Guardant Health predicts its net loss will more than double in 2020 as it ramps up spending on studies of its rival offering to Exact Sciences’ Cologuard colorectal cancer stool test.
In fourth quarter results posted Monday, Guardant told investors to expect a net loss in 2020 of as much as $160 million, up from $76 million last year. Sales and earnings during the quarter beat analyst expectations.
Guardant thinks the “significant market opportunities” the studies could open up justify the spending. However, with the surge in spending coinciding with an anticipated deceleration in sales growth, shares in Guardant traded down 7% after the release of the results.
Guardant introduced its Lunar liquid biopsy early in 2019 but limited access to researchers and drug developers. Since then, the company has presented early data on the use of the test in colorectal cancer and initiated studies to gather data on its application in screening and residual disease detection.
Those studies are driving up costs at Guardant. Helmy Eltoukhy, co-founder and CEO of Guardant, acknowledged “it’s not inexpensive” to run the trials on a fourth quarter results conference call with investors but defended the decision to bet big on Lunar.
“We're going to open up significant market opportunities as a result over the medium to longer term,” Eltoukhy said.
Exact Sciences shed some light on the current size of the opportunity earlier this month when it forecast its sales will rise to more than $1.6 billion in 2020. Cologuard, the colorectal cancer test Guardant is gunning for, is central to Exact Sciences’ sales forecast. Exact Sciences has since filed to raise $850 million to support the continued growth of its business.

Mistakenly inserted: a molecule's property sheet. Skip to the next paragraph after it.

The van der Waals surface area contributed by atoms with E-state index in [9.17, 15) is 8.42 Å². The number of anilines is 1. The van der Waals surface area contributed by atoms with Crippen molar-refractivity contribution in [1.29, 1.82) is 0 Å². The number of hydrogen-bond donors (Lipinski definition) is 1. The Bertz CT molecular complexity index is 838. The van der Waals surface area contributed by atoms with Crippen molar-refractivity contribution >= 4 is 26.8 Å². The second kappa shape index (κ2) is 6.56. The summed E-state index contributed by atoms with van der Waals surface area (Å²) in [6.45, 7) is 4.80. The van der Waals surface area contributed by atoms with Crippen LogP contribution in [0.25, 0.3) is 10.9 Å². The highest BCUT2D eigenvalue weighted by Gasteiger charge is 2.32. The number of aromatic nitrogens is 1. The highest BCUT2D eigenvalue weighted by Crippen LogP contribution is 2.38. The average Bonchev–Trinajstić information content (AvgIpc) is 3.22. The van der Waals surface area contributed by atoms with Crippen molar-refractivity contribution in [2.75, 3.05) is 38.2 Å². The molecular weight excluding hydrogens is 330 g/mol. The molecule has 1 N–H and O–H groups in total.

While Guardant sees Lunar playing a big role in its future, for now the company is reliant on its first liquid biopsy, Guardant360, for growth. That product drove a 137% rise in Guardant sales last year, bringing the total to $214 million, as the company benefited from reimbursement decisions, a shift in product mix and other changes that drove up its average selling price and test volumes.
The performance far exceeded Guardant’s expectations, causing full-year sales to come in $79 million above the top end of its original range. That helped Guardant post a far smaller net loss than forecast but also reset analyst expectations for growth.
Guardant expects sales to grow more than 30% in 2020, a figure that analysts compared unfavorably to 2019 growth on the fourth quarter results conference call. Eltoukhy framed the deceleration as a consequence of the one-off boosts, such as reimbursement decisions, that Guardant benefited from last year not being repeated in 2020.
The coming year should feature some triggers for further growth, such as the adoption of a pan-cancer local coverage decision that Eltoukhy contends will double the volume of Guardant tests reimbursed by Medicare. However, with Guardant predicting it will have to wait until the third quarter for the full impact of that change to take effect, the coverage decision is not expected to trigger the triple-digit growth seen in 2019.